There is a big problem with shooting deer with a cannon — the cannon ball sized hole through the deer. One reason I went to the .25-06 for deer was the damage my 7 Mag did to deer carcasses if I shot one within 75 yards. There is also the reality that few people shoot big guns as well as they do smaller guns.
As has been mentioned, there is no perfect caliber. A single day hunting might need 2-3 "perfect" rifles, depending on the range, terrain and wind. Hunting in Africa would complicate the issue of "perfect", since the quarry can change in 2 minutes time. I've given this question a considerable amount of thought over the last 30 years, and have come up with a "set" of rifles that I can choose from for just about any task at hand. I'm still looking for #4 below, but own the others and all shoot 1/2 MOA or better.
In order of smallest game/lightest skin/closest to largest/heaviest/furthest
1)243 Winchester (55gr and 90gr bullets)
2) 7mm Rem Magnum (160gr Accubond bullets)
3) .338 Edge (300gr SMK bullets)
4) .375 H&H / .375 Ruger / .375 RUM
5) .338 Allen Magnum (probably re-barrel to .375 allen mag in 5-6 years when barrel is toast).
If I was visiting Africa, I'd bring #2 and #4.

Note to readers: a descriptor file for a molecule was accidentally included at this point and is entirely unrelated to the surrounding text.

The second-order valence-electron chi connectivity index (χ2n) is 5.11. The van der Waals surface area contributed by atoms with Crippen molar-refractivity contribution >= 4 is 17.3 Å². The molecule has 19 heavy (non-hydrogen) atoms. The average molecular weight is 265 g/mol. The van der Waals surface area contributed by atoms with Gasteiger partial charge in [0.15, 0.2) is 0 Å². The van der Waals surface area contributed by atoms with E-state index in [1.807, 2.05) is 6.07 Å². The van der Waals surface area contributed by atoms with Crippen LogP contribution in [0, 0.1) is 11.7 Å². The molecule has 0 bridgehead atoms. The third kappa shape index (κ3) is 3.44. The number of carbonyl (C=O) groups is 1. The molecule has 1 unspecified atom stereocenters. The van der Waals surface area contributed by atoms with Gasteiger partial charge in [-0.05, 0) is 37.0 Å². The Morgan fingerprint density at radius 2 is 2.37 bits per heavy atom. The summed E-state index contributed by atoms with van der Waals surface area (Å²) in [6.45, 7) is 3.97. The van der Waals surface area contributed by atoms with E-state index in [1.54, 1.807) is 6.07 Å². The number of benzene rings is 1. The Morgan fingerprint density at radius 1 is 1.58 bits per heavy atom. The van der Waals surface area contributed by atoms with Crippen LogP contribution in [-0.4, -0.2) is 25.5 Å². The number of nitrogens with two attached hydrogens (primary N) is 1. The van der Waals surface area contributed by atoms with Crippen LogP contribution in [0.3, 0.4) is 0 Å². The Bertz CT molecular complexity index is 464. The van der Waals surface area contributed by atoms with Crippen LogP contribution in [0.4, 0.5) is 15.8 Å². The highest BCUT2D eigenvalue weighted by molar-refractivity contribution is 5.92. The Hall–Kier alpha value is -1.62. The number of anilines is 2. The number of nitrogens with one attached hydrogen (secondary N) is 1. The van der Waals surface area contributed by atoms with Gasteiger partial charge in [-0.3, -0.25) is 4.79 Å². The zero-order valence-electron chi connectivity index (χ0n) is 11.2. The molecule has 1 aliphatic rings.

I bring #1, #2, or #5 when going after deer, the terrain and situation will determine which one I use.
I bring #2,#3,#5 for Elk (it would be #2,#4,#5 if I had #4)
For coyotes, I take #1,#2 (and a .22lr :-) )
So answering your question "which caliber should I buy?" is pretty much impossible. For expensive game up to 400 yards (including Africa), I'd just get #4 if you can handle the recoil, add something similar to #2 for the plains game.
Scopes are an entirely different discussion. I really like the 4.5x14x40 Leupold for general use. I wouldn't use that much magnification for dangerous game.
I use the Nightforce scopes on my sit and wait guns (ie. Long range style,NP-R1 reticles)
The 1x4 has a HEAVY duplex, on 1x I can keep both eyes open and focus on anything from the end of the barrel out to 50 yards easily. At 4x, it's not an issue shooting to 400yards.
The others have standard duplex (#1,#2)
I have the following scopes for the above rifles:
1) 2.5x8x36 Leupold
2) 4.5x14x40 Leupold
3) 3.5x15x50 Nightforce